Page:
Batman star Christian Bale has visited victims of the shooting at a Colorado theatre showing The Dark Knight Rises.
A Warner Bros spokeswoman told The Denver Post that Bale was representing himself, not the movie studio.
Carey Rottman, one of the 58 people injured in Friday's (local time) shooting, posted two photos of himself with Bale on his Facebook page.
An online campaign had urged Bale to visit the victims of the shooting, which also killed 12 people.
Some of the survivors also have received hospital visits from President Barack Obama and members of the Denver Broncos football team.
FUND FOR VICTIMS
A fund to raise money for families of the victims in last week's shooting at a screening of the new Batman movie has raised nearly US$2 million, including donations from Warner Bros, the studio behind the movie.
Colorado Governor John Hickenlooper said in a statement on Tuesday that contributions to GivingFirst.org, which is collecting the funds, have come from Warner Bros and Legendary Pictures, other corporations, individuals, families and foundations.
''The needs will be great and we look forward to seeing the fund grow exponentially. This money will help those impacted by this tragedy begin to recover and rebuild their lives,'' Hickenlooper said.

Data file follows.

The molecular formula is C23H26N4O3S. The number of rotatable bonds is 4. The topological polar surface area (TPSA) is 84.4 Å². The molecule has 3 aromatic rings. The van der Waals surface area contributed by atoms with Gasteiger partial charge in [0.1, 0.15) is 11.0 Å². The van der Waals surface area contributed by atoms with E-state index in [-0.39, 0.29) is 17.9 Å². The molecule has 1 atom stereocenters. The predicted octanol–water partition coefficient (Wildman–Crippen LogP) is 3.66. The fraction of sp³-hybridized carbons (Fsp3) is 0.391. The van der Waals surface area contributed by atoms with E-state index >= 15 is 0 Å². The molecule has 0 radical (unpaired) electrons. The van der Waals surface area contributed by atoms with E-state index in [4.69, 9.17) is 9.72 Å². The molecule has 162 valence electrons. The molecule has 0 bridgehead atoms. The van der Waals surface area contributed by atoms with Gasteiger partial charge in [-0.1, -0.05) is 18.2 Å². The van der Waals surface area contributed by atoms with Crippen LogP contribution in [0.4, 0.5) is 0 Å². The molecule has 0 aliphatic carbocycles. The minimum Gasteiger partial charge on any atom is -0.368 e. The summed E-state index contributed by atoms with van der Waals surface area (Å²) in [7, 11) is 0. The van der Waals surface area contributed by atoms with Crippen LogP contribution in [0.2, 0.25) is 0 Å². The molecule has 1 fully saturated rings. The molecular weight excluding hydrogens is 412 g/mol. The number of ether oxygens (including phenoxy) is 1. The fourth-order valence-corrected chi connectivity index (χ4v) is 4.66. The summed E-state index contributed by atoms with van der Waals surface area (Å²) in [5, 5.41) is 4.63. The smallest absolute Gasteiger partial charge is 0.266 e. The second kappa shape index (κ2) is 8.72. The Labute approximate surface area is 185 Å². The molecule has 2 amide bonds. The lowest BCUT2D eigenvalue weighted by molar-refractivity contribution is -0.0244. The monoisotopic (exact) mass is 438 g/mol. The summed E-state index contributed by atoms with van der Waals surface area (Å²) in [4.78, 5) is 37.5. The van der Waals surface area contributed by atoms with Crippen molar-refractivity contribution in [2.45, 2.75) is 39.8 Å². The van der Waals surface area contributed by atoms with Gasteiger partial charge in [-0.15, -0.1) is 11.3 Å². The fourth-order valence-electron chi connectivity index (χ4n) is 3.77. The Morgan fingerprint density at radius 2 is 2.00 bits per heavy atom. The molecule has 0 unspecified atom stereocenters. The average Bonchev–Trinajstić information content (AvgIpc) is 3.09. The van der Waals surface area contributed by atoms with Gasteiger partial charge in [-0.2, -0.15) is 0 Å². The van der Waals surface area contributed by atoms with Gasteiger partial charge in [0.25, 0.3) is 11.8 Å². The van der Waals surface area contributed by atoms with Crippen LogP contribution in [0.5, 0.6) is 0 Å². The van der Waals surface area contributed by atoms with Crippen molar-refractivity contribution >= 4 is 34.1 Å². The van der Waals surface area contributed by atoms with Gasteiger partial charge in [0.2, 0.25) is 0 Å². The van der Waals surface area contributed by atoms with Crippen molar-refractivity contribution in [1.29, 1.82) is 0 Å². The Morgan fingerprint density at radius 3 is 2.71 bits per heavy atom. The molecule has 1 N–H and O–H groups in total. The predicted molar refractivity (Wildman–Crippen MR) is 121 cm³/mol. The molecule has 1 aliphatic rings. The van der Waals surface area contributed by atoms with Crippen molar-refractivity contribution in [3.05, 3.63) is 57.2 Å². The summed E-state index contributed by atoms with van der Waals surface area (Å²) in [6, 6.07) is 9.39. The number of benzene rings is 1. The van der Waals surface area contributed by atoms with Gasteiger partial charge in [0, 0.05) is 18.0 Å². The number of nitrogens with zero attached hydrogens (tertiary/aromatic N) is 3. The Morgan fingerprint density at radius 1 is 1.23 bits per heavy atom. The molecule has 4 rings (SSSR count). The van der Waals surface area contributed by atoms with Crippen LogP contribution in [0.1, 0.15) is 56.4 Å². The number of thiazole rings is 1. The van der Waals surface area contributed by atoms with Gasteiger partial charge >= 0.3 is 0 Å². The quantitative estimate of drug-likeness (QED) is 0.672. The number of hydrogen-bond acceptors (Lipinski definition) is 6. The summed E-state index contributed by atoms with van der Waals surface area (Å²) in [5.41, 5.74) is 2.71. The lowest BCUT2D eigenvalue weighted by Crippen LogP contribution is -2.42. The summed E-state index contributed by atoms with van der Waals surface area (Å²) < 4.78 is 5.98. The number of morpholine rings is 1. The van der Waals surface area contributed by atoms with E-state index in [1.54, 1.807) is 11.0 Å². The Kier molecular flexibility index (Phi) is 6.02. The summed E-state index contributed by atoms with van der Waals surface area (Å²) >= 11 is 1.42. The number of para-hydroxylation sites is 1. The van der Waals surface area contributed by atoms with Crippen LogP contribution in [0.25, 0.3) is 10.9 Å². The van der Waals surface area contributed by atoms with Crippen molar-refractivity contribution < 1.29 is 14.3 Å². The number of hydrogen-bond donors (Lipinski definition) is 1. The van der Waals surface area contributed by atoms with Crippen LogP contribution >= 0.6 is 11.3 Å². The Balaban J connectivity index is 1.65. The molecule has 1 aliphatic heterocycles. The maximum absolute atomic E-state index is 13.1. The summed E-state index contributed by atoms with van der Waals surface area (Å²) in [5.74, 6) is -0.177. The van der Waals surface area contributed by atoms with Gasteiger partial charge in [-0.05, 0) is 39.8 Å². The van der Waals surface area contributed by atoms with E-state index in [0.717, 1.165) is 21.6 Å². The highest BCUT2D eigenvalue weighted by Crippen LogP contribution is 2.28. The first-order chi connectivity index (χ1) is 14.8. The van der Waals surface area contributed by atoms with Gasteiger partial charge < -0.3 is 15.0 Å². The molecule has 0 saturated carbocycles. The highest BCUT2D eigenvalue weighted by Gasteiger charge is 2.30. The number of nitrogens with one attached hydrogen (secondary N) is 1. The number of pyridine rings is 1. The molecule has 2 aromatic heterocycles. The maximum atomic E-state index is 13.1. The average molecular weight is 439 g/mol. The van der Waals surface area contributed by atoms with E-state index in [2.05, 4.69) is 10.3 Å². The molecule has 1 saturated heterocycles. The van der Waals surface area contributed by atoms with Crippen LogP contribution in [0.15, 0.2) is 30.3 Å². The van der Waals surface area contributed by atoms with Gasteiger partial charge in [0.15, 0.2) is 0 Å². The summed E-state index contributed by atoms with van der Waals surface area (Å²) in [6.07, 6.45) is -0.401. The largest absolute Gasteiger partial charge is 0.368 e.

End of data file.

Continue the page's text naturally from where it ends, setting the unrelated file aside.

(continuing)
Warner Bros confirmed to Reuters that it had donated, but would not disclose the amount.
A local Colorado Fox television station, Fox31 Denver, reported that the studio had donated US$1 million, citing sources.
Donations to the victims' fund will go to non-profit organisations that are offering direct support to those affected by the shooting, including the Community First Foundation, Aurora Mental Health Centre and other victim outreach programmes.
COMIC ON HOLD
DC Comics is asking retailers to postpone sales of a Batman comic book out of respect for victims of the shooting.
In an email sent to shops on Monday, DC Entertainment wrote that it had decided to postpone the release of Batman, Incorporated No.3 ''because the comic contains content that may be perceived as insensitive in light of recent events''.
The series is written by Grant Morrison and illustrated by Chris Burnham.
On Twitter, Burnham wrote that the issue would be delayed for ''some grim imagery that would seem wholly inappropriate given the Aurora killings''.
He also wrote that ''It's not just a Batman comic with guns in it. There's a specific scene that made DC & the whole Bat-team say 'Yikes.' Too close for comfort.''
DC Entertainment asked sellers not to make the issue available until August 22.''Please do not make this issue available at this time. Please hold the copies,'' the email read.
Also delayed were digital editions of the issue. DC Entertainment said the issue was not being held because it is a Batman title, but because of concern about the content in the issue.
The publisher's other Batman titles are not being delayed.
- AP and Reuters
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